Last weekend’s Mayweather/McGregor fight was a lesson in many things. But the result, which most experts predicted, took longer than some expected. Ultimately, Mayweather was able to outlast his opponent who, despite lots of preparation, was more accustomed to fighting five rounds, totalling 25 minutes, rather than 12 three-minute rounds. This teaches us a lot about specificity.
We see this all the time. Sprinters are great runners. Marathoners are great runners. But the preparation and natural talents for the two are very different.
And while one type of runner or fighter can train and become very proficient in the other skill, training and innate skills will make that transition difficult.
So, what does this mean for IT professionals?
I’ve been involved in my fair share of organisational restructures. One of the challenges IT pros can face, particularly when non-IT people are very influential in the reorganisation, is that while many technical skills and natural abilities are transferable, some require a significant investment.
If you think of McGregor entering the boxing ring against a seasoned professional, he trained for many months coming from a base that many lay-people would have thought was eminently transferable. But he was shown as wanting when the fight went longer than his long-term conditioning prepared him for.
Similarly, while a communications network engineer might have many of the foundational skills required to manage a complex storage area network, they lack the specific training and experience to be completely effective, particularly in high-pressure situations – like the tenth round of a prize-fight.
Last night (SPOILERS!) the Mayweather/McGregor travelling sideshow finally ended in the exact way most of us predicted - with McGregor's smack-talking noggin thoroughly derailed by a better boxer. If you missed the fight or were unwilling to line both fighter's coffers with $59.95, you can enjoy the highlights from the fight right here.Read more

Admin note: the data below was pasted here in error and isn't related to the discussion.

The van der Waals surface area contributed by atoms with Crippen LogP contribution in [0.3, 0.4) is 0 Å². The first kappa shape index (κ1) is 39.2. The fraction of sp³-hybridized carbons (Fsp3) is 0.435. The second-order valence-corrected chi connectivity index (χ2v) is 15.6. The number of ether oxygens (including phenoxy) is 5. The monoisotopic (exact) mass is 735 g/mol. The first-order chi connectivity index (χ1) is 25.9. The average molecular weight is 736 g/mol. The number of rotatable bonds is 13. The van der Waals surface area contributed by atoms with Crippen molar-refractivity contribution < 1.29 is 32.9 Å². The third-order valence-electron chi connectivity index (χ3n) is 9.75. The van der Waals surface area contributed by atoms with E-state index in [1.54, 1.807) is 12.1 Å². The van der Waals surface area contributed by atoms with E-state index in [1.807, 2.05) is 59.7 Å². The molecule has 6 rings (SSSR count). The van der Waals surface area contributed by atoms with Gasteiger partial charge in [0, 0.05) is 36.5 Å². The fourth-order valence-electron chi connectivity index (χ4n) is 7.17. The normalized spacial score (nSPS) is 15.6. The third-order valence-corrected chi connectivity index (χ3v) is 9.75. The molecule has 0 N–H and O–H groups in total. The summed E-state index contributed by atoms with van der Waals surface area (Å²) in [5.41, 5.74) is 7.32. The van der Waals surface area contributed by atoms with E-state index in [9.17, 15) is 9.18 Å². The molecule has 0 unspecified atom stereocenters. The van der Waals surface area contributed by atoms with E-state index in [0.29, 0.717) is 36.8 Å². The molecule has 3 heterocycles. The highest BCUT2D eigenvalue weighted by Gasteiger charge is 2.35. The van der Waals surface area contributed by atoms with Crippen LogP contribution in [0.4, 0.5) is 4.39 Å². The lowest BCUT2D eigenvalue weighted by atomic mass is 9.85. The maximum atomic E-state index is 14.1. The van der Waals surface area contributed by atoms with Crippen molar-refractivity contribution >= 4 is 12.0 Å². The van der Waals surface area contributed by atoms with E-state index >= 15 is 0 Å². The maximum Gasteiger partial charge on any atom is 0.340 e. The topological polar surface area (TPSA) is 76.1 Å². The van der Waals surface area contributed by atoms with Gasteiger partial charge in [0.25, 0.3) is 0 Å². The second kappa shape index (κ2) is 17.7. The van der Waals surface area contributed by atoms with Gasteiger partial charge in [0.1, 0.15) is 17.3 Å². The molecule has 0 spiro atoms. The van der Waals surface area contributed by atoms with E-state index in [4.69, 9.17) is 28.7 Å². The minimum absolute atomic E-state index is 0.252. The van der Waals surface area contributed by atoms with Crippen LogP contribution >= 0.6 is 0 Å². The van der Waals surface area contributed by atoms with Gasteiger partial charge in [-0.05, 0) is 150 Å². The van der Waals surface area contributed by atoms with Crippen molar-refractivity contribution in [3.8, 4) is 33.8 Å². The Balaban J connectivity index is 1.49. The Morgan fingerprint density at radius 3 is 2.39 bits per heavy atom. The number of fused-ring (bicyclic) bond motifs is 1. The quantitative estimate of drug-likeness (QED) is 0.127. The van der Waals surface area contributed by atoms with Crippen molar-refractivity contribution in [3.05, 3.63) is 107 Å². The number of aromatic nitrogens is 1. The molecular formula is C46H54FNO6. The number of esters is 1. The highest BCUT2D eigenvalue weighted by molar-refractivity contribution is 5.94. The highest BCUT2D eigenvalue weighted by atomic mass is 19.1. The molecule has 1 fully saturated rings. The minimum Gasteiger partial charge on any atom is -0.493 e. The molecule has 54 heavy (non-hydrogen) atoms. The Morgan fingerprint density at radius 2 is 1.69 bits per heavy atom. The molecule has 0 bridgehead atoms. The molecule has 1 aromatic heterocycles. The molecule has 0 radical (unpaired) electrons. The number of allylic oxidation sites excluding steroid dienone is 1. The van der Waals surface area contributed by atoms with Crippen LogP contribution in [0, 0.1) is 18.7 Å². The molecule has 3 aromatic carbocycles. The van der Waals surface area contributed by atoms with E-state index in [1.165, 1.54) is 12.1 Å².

IT departments are going through a period of significant flux. We have largely completed the shift from physical systems to virtualisation and are well on the way from moving the bulk of our systems from on-prem data centres to private, public and hybrid cloud solutions. And we are now moving from virtualised to containerised systems.
While many of the skills that were needed in the past are relevant, there are some significant differences. Much of what I’m thinking of is attached to the adoption of Agile development and the DevOps movement.
As departments transition organisational structures to better accommodate these new development and operational processes, there is a need to engage in specific education and training. Applying old ways of thinking to these new models simply doesn’t work.
How much of your budget, when you reorganise a department or deploy a new technology, is set aside to support those changes? Do you simply expect people to adapt or do you actively invest in developing the specific skills that are needed to support the transaction and ongoing support?
For an outsider, Conor McGregor’s skills may have looked like a good fit for a shift to boxing. But the reality is that for him to compete strongly with Floyd Mayweather, he needed to invest substantially in upgrading his skills and strategy.
The same goes when we restructure a department or adopt a new technology.